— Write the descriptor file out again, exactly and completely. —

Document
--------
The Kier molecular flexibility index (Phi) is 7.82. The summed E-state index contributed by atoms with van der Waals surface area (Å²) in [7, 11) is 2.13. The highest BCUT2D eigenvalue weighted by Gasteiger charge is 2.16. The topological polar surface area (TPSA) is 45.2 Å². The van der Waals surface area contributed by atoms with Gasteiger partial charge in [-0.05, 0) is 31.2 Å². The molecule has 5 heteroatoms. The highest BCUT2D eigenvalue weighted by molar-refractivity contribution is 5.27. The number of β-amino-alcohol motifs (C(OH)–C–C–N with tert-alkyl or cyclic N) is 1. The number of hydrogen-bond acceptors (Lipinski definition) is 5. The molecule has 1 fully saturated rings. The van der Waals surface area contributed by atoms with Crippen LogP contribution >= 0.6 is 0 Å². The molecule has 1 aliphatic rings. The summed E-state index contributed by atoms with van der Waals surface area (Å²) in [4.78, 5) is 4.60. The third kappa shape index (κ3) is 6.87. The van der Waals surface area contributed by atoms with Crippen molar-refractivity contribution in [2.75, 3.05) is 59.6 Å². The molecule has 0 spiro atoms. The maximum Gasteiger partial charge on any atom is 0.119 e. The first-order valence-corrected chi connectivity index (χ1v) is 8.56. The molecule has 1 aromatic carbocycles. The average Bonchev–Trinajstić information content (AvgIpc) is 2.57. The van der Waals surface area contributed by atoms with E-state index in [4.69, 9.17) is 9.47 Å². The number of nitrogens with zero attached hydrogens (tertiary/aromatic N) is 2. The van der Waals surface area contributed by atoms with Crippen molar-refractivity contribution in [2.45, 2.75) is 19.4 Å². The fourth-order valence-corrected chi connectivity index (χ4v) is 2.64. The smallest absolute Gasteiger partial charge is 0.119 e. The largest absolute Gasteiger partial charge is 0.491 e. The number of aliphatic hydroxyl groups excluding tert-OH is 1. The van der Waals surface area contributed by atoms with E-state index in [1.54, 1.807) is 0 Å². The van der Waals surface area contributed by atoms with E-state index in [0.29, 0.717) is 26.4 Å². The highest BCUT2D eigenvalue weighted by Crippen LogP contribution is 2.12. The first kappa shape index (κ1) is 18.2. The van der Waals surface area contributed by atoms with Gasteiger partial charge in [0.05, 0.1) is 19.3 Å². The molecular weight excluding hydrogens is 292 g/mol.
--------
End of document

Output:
The Kier molecular flexibility index (Phi) is 7.82. The summed E-state index contributed by atoms with van der Waals surface area (Å²) in [7, 11) is 2.13. The highest BCUT2D eigenvalue weighted by Gasteiger charge is 2.16. The topological polar surface area (TPSA) is 45.2 Å². The van der Waals surface area contributed by atoms with Gasteiger partial charge in [-0.05, 0) is 31.2 Å². The molecule has 5 heteroatoms. The highest BCUT2D eigenvalue weighted by molar-refractivity contribution is 5.27. The number of β-amino-alcohol motifs (C(OH)–C–C–N with tert-alkyl or cyclic N) is 1. The number of hydrogen-bond acceptors (Lipinski definition) is 5. The molecule has 1 fully saturated rings. The van der Waals surface area contributed by atoms with Crippen LogP contribution >= 0.6 is 0 Å². The molecule has 1 aliphatic rings. The summed E-state index contributed by atoms with van der Waals surface area (Å²) in [4.78, 5) is 4.60. The third kappa shape index (κ3) is 6.87. The van der Waals surface area contributed by atoms with Crippen molar-refractivity contribution in [2.75, 3.05) is 59.6 Å². The molecule has 0 spiro atoms. The maximum Gasteiger partial charge on any atom is 0.119 e. The first-order valence-corrected chi connectivity index (χ1v) is 8.56. The molecule has 1 aromatic carbocycles. The average Bonchev–Trinajstić information content (AvgIpc) is 2.57. The van der Waals surface area contributed by atoms with E-state index in [4.69, 9.17) is 9.47 Å². The number of nitrogens with zero attached hydrogens (tertiary/aromatic N) is 2. The van der Waals surface area contributed by atoms with Crippen molar-refractivity contribution in [2.45, 2.75) is 19.4 Å². The fourth-order valence-corrected chi connectivity index (χ4v) is 2.64. The smallest absolute Gasteiger partial charge is 0.119 e. The largest absolute Gasteiger partial charge is 0.491 e. The number of aliphatic hydroxyl groups excluding tert-OH is 1. The van der Waals surface area contributed by atoms with E-state index in [1.54, 1.807) is 0 Å². The van der Waals surface area contributed by atoms with E-state index in [0.29, 0.717) is 26.4 Å². The highest BCUT2D eigenvalue weighted by Crippen LogP contribution is 2.12. The first kappa shape index (κ1) is 18.2. The van der Waals surface area contributed by atoms with Gasteiger partial charge in [0.05, 0.1) is 19.3 Å². The molecular weight excluding hydrogens is 292 g/mol.